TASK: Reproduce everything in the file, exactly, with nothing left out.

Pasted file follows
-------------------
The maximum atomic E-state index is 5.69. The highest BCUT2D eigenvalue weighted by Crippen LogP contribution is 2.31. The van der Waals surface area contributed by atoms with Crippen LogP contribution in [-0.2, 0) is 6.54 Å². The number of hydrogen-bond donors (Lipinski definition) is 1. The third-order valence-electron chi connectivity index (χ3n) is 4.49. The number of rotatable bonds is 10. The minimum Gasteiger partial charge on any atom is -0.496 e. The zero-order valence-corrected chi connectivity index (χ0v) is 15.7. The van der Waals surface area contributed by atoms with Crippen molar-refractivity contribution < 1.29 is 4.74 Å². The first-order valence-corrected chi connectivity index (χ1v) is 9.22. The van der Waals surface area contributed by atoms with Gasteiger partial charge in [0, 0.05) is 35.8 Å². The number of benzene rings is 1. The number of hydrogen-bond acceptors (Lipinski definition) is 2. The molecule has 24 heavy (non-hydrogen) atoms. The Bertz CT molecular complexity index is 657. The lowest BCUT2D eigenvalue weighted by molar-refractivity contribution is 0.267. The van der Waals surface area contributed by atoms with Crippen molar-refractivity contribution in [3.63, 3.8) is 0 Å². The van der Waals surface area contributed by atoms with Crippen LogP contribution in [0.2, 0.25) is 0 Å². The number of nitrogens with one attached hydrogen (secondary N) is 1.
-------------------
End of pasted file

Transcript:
The maximum atomic E-state index is 5.69. The highest BCUT2D eigenvalue weighted by Crippen LogP contribution is 2.31. The van der Waals surface area contributed by atoms with Crippen LogP contribution in [-0.2, 0) is 6.54 Å². The number of hydrogen-bond donors (Lipinski definition) is 1. The third-order valence-electron chi connectivity index (χ3n) is 4.49. The number of rotatable bonds is 10. The minimum Gasteiger partial charge on any atom is -0.496 e. The zero-order valence-corrected chi connectivity index (χ0v) is 15.7. The van der Waals surface area contributed by atoms with Crippen molar-refractivity contribution < 1.29 is 4.74 Å². The first-order valence-corrected chi connectivity index (χ1v) is 9.22. The van der Waals surface area contributed by atoms with Gasteiger partial charge in [0, 0.05) is 35.8 Å². The number of benzene rings is 1. The number of hydrogen-bond acceptors (Lipinski definition) is 2. The molecule has 24 heavy (non-hydrogen) atoms. The Bertz CT molecular complexity index is 657. The lowest BCUT2D eigenvalue weighted by molar-refractivity contribution is 0.267. The van der Waals surface area contributed by atoms with Crippen molar-refractivity contribution in [3.63, 3.8) is 0 Å². The van der Waals surface area contributed by atoms with Crippen LogP contribution in [0.2, 0.25) is 0 Å². The number of nitrogens with one attached hydrogen (secondary N) is 1.